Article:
We value: Our readers.
Our independence. Our region.
The power of real journalism.
We're reader supported.
Get our newsletter free.
Help pay for our reporting.

The Dubious Legitimacy of Trump’s Presidency

It only gets worse as inauguration nears. Can American democracy recover?

By Crawford Kilian 6 Jan 2017 | TheTyee.ca

Crawford Kilian is a contributing editor of The Tyee.

As we get closer to his Jan. 20 inauguration, Donald Trump’s political legitimacy is beginning to shred. So is that of the House of Representatives and the Senate, both of which have Republican majorities and should be onside with a Republican president but are already clashing over ethics and the CIA. Even if you’re not a Trumpista, this is an alarming development. De-legitimizing the U.S. government could make it very hard for American democracy to recover by 2020 — if ever.

This is important, because the United States has the longest consecutive peaceful transfer of power of any nation in the world. Since George Washington was elected president, 43 successors have campaigned, been elected, and taken office without the intervention of the military, foreign powers, or insurrection, and Trump will be number 44.

This is not to say that every election has been a pristine example of democracy in action. American history is full of electoral fixes, and denial of the vote to black Americans in many states clouds the choice of every president since Abraham Lincoln.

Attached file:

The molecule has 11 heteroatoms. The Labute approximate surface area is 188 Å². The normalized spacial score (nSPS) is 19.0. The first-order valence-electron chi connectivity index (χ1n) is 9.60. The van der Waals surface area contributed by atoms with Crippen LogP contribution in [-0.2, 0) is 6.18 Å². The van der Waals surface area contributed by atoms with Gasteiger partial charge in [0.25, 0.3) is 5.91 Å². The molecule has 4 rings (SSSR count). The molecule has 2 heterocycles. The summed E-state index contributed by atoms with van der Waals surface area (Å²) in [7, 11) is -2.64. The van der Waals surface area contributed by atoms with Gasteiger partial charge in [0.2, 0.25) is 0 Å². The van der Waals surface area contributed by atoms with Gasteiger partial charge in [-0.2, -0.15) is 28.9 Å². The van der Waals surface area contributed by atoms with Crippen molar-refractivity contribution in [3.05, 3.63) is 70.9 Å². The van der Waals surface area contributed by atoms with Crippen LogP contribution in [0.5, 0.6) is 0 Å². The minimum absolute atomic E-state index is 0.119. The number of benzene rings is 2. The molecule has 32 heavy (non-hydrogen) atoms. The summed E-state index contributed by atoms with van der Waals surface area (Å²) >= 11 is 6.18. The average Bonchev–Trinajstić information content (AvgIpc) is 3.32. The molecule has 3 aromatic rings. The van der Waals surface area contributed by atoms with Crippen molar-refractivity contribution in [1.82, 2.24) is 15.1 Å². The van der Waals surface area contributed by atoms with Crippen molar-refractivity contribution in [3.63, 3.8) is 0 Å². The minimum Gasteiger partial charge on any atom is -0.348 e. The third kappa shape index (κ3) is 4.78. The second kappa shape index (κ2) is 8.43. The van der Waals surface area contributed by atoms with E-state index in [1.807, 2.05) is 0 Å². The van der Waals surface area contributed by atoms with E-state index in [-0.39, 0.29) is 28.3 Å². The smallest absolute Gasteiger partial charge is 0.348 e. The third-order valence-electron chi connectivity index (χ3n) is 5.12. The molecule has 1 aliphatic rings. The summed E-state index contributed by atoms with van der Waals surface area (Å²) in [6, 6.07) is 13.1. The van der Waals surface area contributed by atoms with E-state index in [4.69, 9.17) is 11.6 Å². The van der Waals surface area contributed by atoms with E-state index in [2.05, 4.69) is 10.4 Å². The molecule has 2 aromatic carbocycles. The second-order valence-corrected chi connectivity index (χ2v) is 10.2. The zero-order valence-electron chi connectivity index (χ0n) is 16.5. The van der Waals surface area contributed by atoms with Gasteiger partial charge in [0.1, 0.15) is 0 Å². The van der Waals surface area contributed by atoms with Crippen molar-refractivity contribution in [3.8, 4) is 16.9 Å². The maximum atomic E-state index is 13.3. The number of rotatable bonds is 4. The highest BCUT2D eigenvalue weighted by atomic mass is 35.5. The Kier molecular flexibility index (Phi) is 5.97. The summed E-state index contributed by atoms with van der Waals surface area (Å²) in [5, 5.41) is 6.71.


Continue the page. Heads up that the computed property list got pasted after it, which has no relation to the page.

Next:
Still, even when the U.S. Supreme Court made George W. Bush president in 2000, his adversary Al Gore didn’t contest the decision. When Bush then dragged his country into nightmare wars in the Middle East and Central Asia, he did it legitimately, with the power that his citizens, rightly or wrongly, had democratically granted him.

Barack Obama’s election in 2008 was equally legitimate, a vindication of the American system. But before and after it, his legitimacy came under constant question. “Birthers” argued that he had actually been born in Kenya, not in the U.S. Donald Trump was only one of millions of Americans who claimed to believe this nonsense. If he was not a “natural born” American, Obama had no constitutional claim on the presidency.

The “natural born” requirement was established to keep European opportunists from re-colonizing the new republic.

The Founding Fathers did not anticipate, however, the Russian Empire’s interest in American politics, and their readiness to use a native-born American to gain control. And so Trump, the birther who denied Obama legitimacy, is now an apologist for the help of Julian Assange of Wikileaks in achieving Vladimir Putin’s preferred outcome in the U.S. election.

The Trump freak-out

Both mass media and social media of the American centre-left have engaged in a long freak-out about Trump’s involvement with Russia since the twilight of the Soviet Union. The Washington Post recently reported Russian hackers at work even in Vermont’s power system; it turned out to be a scrap of malware on someone’s laptop.

What the last week or so has taught me is that the Americans can be as insane about Trump and the Russians as they’ve been about Obama and the Muslims. Like Trump and the birthers, they’re ready to de-legitimize the new president on almost any pretext.